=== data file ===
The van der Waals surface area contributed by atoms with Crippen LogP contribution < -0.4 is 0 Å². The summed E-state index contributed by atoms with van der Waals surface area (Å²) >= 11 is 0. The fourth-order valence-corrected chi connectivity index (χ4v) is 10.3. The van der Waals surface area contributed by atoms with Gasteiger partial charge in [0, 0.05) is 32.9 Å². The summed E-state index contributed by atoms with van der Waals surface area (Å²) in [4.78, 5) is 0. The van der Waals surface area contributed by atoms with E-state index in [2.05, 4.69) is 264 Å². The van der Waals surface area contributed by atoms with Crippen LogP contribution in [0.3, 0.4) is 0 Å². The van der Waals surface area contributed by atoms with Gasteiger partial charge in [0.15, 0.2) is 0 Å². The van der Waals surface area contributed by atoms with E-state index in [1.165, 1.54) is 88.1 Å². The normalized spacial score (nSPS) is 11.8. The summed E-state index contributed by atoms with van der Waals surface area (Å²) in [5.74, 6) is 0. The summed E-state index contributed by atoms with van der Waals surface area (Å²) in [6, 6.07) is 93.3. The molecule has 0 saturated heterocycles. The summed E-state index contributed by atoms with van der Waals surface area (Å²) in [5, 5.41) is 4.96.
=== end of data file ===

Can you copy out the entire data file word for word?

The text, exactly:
The van der Waals surface area contributed by atoms with Crippen LogP contribution < -0.4 is 0 Å². The summed E-state index contributed by atoms with van der Waals surface area (Å²) >= 11 is 0. The fourth-order valence-corrected chi connectivity index (χ4v) is 10.3. The van der Waals surface area contributed by atoms with Gasteiger partial charge in [0, 0.05) is 32.9 Å². The summed E-state index contributed by atoms with van der Waals surface area (Å²) in [4.78, 5) is 0. The van der Waals surface area contributed by atoms with E-state index in [2.05, 4.69) is 264 Å². The van der Waals surface area contributed by atoms with Crippen LogP contribution in [0.3, 0.4) is 0 Å². The van der Waals surface area contributed by atoms with Gasteiger partial charge in [0.15, 0.2) is 0 Å². The van der Waals surface area contributed by atoms with E-state index in [1.165, 1.54) is 88.1 Å². The normalized spacial score (nSPS) is 11.8. The summed E-state index contributed by atoms with van der Waals surface area (Å²) in [5.74, 6) is 0. The summed E-state index contributed by atoms with van der Waals surface area (Å²) in [6, 6.07) is 93.3. The molecule has 0 saturated heterocycles. The summed E-state index contributed by atoms with van der Waals surface area (Å²) in [5, 5.41) is 4.96.